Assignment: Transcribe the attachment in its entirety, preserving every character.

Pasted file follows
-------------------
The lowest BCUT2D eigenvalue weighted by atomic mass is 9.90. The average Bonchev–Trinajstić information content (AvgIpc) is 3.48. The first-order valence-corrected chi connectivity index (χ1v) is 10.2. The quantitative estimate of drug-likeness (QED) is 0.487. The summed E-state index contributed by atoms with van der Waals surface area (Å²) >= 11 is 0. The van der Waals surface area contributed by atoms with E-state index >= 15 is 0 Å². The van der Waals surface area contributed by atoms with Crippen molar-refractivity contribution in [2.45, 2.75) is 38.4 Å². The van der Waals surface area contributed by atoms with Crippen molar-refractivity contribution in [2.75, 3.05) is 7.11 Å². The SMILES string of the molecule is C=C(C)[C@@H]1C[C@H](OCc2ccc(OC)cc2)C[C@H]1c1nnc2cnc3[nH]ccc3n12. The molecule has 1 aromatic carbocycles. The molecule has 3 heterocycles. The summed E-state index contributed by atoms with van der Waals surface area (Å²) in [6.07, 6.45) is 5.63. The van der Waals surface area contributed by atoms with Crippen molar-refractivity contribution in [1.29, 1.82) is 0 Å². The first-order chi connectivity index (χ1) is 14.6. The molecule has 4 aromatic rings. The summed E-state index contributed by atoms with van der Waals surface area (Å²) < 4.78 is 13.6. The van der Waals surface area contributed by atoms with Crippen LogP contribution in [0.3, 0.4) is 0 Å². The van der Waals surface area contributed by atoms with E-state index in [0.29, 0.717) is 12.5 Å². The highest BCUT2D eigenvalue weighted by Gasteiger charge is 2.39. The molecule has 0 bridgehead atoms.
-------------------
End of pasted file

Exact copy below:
The lowest BCUT2D eigenvalue weighted by atomic mass is 9.90. The average Bonchev–Trinajstić information content (AvgIpc) is 3.48. The first-order valence-corrected chi connectivity index (χ1v) is 10.2. The quantitative estimate of drug-likeness (QED) is 0.487. The summed E-state index contributed by atoms with van der Waals surface area (Å²) >= 11 is 0. The van der Waals surface area contributed by atoms with E-state index >= 15 is 0 Å². The van der Waals surface area contributed by atoms with Crippen molar-refractivity contribution in [2.45, 2.75) is 38.4 Å². The van der Waals surface area contributed by atoms with Crippen molar-refractivity contribution in [2.75, 3.05) is 7.11 Å². The SMILES string of the molecule is C=C(C)[C@@H]1C[C@H](OCc2ccc(OC)cc2)C[C@H]1c1nnc2cnc3[nH]ccc3n12. The molecule has 1 aromatic carbocycles. The molecule has 3 heterocycles. The summed E-state index contributed by atoms with van der Waals surface area (Å²) in [6.07, 6.45) is 5.63. The van der Waals surface area contributed by atoms with Crippen molar-refractivity contribution in [1.29, 1.82) is 0 Å². The first-order chi connectivity index (χ1) is 14.6. The molecule has 4 aromatic rings. The summed E-state index contributed by atoms with van der Waals surface area (Å²) < 4.78 is 13.6. The van der Waals surface area contributed by atoms with Crippen LogP contribution in [0.3, 0.4) is 0 Å². The van der Waals surface area contributed by atoms with E-state index in [0.29, 0.717) is 12.5 Å². The highest BCUT2D eigenvalue weighted by Gasteiger charge is 2.39. The molecule has 0 bridgehead atoms.